English progressive rock band Yes were formed in 1968 by singer Jon Anderson and bassist Chris Squire – who sadly passed away on 27 June this year from Acute erythroid leukemia, having only been diagnosed in May.
Numerous line-up changes have occurred during the band’s career with the most recent recording line-up, for 2014’s “Heaven & Earth”, comprising Squire together with on/off guitarist Steve Howe (a member of Yes from 1970-1981, 1990-1992, 1995 to date), drummer Alan White (band member from 1972 to date), keyboardist Geoff Downes (band member from 1980-1981, 2011 to date) and vocalist Jon Davison (band member from 2012 to present, also a member of Glass Hammer).
“Heaven & Hell” was released in July 2014. Since that album the band released “Like It Is – At The Bristol Hippodrome” in December 2014, a double album consisting of live performances of two of the band’s classic records – namely 1977’s “Going For The One” and 1971’s “The Yes Album”.
Now, in July 2015 comes another double live album, again recorded on the band’s 2014 world tour, this time under the title “Like It Is – At The Mesa Arts Center” and featuring performances of a further two classic records – 1972’s “Close To The Edge” and “Fragile”, which was their second release of 1971.
Starting the album with the classic nineteen minute title track from “Close To The Edge” means that we are immersed in total progressive rock territory from the off. It’s been said that Jon Davison has breathed new life into the band since he replaced the short-lived Benoît David as vocalist, and I would say that is certainly true to my ears.
Whilst I enjoyed 2011’s “Fly From Here” I did find “Heaven & Earth” to be a more enjoyable album and both “Like It Is…” albums are very good recordings.
If you like classic Yes then I would be very surprised if you didn’t enjoy this new release – although I do understand that for some folks Yes isn’t Yes without Jon Anderson’s distinctive vocals.
“Close To The Edge” is rightly considered a highlight in the band’s catalogue, but it was the previous album, “Fragile”, that was their breakthrough record. “Fragile” began with the unlikely hit single “Roundabout” (edited from 8:29 down to 3:27 it reached number 13 in the US, the group’s highest charting single until 1983’s “Owner Of A Lonely Heart”), alongside three other group performances – for “South Side Of The Sky”, the classic “Long Distance Runaround” and “Heart Of The Sunrise”.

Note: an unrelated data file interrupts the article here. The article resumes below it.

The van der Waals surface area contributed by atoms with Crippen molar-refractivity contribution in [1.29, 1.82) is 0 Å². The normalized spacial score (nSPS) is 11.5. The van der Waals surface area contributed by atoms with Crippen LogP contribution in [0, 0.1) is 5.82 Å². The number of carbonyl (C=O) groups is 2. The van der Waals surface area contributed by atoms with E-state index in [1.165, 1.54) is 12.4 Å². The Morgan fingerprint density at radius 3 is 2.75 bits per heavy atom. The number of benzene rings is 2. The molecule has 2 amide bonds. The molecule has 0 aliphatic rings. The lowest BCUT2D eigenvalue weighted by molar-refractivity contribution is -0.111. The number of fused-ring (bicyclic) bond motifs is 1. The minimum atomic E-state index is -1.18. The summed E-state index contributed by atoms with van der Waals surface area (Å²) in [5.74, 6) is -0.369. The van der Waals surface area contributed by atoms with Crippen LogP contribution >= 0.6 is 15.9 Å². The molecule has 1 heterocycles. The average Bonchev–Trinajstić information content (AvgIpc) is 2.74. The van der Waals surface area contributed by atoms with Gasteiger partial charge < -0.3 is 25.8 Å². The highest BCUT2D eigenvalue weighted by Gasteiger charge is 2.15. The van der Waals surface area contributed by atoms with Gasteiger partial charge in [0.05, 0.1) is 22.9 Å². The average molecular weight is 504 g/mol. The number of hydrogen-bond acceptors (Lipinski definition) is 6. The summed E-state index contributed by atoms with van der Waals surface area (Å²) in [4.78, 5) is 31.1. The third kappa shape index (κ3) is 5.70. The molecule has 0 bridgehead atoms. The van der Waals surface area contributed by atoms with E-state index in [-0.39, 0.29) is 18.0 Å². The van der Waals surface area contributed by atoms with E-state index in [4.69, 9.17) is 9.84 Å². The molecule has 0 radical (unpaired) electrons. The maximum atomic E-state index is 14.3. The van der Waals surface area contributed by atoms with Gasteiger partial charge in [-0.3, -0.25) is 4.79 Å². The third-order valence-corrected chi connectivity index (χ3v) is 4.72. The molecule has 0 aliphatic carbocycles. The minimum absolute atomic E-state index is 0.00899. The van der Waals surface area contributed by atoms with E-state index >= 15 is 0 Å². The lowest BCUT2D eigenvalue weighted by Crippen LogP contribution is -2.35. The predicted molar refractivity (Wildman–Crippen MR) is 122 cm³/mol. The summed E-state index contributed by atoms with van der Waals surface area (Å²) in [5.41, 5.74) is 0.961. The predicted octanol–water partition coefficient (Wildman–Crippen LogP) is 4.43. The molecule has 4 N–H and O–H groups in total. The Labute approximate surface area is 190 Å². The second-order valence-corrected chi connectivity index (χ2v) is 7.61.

The remaining tracks were showcases for the five then-members of the band – “Cans And Brahms” for keyboardist Rick Wakeman, Anderson’s “We Have Heaven”, drummer Bill Bruford’s “Five Per Cent For Nothing”, Squire’s “The Fish (Schindleria Praematurus)” and Howe’s “Mood For A Day”. The current respective members take Wakeman, Anderson and Bruford’s roles here with aplomb.
The eleven minute plus “Heart Of The Sunrise”, a progressive tour de force that combines sections in the time signatures of 6/8, 3/4, 4/4, 5/8 and 9/8, is the undoubted highlight of both the original 1971 album and the second disc of this new live release.
The performances here of both albums don’t sound as if they come from a band that’s been around (albeit with differing personnel) for nearly fifty years – this is a great recording of a band who are rightly considered giants of the genre, and a fitting tribute to the talent and longevity of the late Mr. Squire. A recommended addition to your collection…
1. Close To The Edge (I. The Solid Time Of Change / II. Total Mass Retain / III. I Get Up, I Get Down / IV. Seasons Of Man) / 2. And You And I (I. Cord Of Life / II. Eclipse / III. The Preacher, The Teacher / IV. Apocalypse) / 3. Siberian Khatru / 4. Roundabout / 5. Cans And Brahms / 6. We Have Heaven / 7. South Side Of The Sky / 8. Five Per Cent For Nothing / 9. Long Distance Runaround / 10. The Fish (Schindleria Praematurus) / 11. Mood For A Day / 12. Heart Of The Sunrise